It had been a nice morning.
Woke up early and walked over the hill to my predawn swimming workout. I could traverse the back way, even as early dark as it was at 4:45am; a bright full moon, directly overhead, illuminated. Cross-country, as the coyote goes; night owls flying silent on the hunt.
Enjoyed a great workout in the diving well, set up as it was for short-course meters. Even though the team is on taper workouts leading up to a meet this weekend, there were some challenging sets. Several 200’s pace, followed by four fast 50’s had my chest heaving. I was alive with exertion and consumed by the effort. The usual people were going faster than me, and the usual people were chatting up a storm between sets. Par for the course – like I said, a great workout.
I chose to walk back home, this time taking the “urban route,” i.e., on the bike path alongside Golden Valley Road. A longer route, but being paved in asphalt, it’s an easier walk, especially after the hard swim. Slow and steady, up the hill – traffic whizzed by frantically.
Halfway up the hill, after the point the redwood post fence takes up, I saw a small creature, still and lifeless, right in the middle of the bikeway – a little bird.
I don’t know how long it had been there, but I doubt it was long. I suspect it had been flying fast and low, swooping down. Unaware of the bustling traffic, it must have struck a windshield. I imagine it stunned, and upended. Then tumbling out of the sky and landing, coming to rest in my path, not too long before I got there.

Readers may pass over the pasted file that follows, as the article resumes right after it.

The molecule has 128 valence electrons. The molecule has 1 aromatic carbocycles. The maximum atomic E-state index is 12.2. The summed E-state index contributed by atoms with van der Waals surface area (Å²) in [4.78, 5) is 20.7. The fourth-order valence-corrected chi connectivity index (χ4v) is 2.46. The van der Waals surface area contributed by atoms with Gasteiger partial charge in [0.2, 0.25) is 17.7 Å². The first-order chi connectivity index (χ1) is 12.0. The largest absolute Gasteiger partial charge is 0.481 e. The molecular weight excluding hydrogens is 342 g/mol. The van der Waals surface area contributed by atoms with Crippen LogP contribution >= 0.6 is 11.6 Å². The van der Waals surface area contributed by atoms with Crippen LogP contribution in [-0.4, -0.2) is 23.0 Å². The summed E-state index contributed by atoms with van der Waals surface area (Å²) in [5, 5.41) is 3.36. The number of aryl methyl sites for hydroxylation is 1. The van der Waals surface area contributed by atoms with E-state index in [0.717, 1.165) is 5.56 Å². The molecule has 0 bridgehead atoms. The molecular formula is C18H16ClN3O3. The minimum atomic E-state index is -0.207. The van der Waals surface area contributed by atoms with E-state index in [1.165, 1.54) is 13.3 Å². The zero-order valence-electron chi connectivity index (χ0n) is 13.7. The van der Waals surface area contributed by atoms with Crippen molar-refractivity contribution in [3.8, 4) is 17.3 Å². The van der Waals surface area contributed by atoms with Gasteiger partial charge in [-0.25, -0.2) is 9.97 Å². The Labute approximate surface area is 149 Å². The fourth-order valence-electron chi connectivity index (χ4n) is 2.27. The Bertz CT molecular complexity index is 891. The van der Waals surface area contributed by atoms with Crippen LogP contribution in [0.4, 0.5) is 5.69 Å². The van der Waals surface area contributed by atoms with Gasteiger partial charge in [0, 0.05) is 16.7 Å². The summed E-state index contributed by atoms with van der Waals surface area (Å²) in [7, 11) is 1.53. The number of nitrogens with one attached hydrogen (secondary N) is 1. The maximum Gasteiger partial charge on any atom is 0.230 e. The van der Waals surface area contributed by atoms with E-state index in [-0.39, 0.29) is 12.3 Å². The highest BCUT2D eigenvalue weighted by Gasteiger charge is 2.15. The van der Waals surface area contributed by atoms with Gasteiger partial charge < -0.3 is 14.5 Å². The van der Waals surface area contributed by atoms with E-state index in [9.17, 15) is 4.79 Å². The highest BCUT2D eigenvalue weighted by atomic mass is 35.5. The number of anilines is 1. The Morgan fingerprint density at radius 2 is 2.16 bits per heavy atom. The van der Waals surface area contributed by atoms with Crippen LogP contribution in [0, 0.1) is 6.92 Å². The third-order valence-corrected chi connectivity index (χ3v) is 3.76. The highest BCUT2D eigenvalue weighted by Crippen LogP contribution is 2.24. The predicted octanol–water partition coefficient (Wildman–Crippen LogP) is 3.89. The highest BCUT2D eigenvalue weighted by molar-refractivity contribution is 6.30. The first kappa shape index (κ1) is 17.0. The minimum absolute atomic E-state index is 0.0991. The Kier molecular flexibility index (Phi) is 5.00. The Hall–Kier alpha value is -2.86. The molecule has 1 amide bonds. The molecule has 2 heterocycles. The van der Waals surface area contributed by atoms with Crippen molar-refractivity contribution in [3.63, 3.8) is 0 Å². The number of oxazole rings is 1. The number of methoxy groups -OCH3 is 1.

I noticed the bird, but walked past – in the habit of being anxious to start my workday, soon to be pounding a computer keyboard at Starbucks – I steadied on.
Then it occurred to me that this little bird deserved more consideration from me. What would it take for me to pay some small respect? Not much, so why not? I turned back.
I pulled a paper napkin from my pocket (editor’s note: Michael never travels without paper napkins) and used it to grasp the bird by its legs, and I lifted it gently. Past the edge of the bike path, and beyond the post-fence, I leaned in and pried up a good sized rock. The void left by the rock, where it had rested in the soil, was the perfect size to lay the bird. Back went the rock, gently. I found about six other stones of varying size and I used them to shore up the edges of the site. On top I placed a nicely shaped, medium sized rock. The memorial was complete, a cairn that enshrines a small bird; I continued with my walk.
So what is the point? If nothing else let his be a reminder to pay attention to the cairns. They are all purposeful, whether to mark a waypoint for fellow travellers, to serve as an impromptu work of art, or as in this case, to be a memorial. You never know what may have prompted a person to stack rocks one upon another, but maybe it is worth contemplating. Also, what things in our lives deserve attention, but don’t get it? I don’t have the answers. All I know is that this small bird got some consideration from me today, and I am the better for it – I am enriched by not letting its passing go unnoticed.
As I said at the beginning, it had been a nice morning, and now – yes – it still was a nice morning. It was simply not the same morning it would have been had I not looked down and built a cairn.